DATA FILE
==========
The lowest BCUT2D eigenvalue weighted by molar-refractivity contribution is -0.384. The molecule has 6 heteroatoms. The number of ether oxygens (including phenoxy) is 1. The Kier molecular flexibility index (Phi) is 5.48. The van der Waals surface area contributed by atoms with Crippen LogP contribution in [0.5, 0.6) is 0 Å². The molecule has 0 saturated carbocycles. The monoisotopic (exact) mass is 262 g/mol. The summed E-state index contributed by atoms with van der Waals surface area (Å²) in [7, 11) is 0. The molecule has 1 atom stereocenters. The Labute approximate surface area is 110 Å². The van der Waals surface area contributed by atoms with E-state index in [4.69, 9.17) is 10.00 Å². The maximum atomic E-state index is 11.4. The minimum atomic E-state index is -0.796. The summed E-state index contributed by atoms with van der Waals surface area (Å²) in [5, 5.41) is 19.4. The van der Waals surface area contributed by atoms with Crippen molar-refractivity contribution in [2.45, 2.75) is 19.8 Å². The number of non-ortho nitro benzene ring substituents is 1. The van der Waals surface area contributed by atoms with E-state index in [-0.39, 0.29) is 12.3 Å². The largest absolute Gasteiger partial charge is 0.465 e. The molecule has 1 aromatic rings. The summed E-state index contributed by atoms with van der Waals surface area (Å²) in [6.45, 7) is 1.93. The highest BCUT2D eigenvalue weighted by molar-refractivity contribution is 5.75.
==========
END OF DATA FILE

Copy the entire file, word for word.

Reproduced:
The lowest BCUT2D eigenvalue weighted by molar-refractivity contribution is -0.384. The molecule has 6 heteroatoms. The number of ether oxygens (including phenoxy) is 1. The Kier molecular flexibility index (Phi) is 5.48. The van der Waals surface area contributed by atoms with Crippen LogP contribution in [0.5, 0.6) is 0 Å². The molecule has 0 saturated carbocycles. The monoisotopic (exact) mass is 262 g/mol. The summed E-state index contributed by atoms with van der Waals surface area (Å²) in [7, 11) is 0. The molecule has 1 atom stereocenters. The Labute approximate surface area is 110 Å². The van der Waals surface area contributed by atoms with E-state index in [4.69, 9.17) is 10.00 Å². The maximum atomic E-state index is 11.4. The minimum atomic E-state index is -0.796. The summed E-state index contributed by atoms with van der Waals surface area (Å²) in [5, 5.41) is 19.4. The van der Waals surface area contributed by atoms with Crippen molar-refractivity contribution in [2.45, 2.75) is 19.8 Å². The number of non-ortho nitro benzene ring substituents is 1. The van der Waals surface area contributed by atoms with E-state index in [-0.39, 0.29) is 12.3 Å². The largest absolute Gasteiger partial charge is 0.465 e. The molecule has 1 aromatic rings. The summed E-state index contributed by atoms with van der Waals surface area (Å²) in [6.45, 7) is 1.93. The highest BCUT2D eigenvalue weighted by molar-refractivity contribution is 5.75.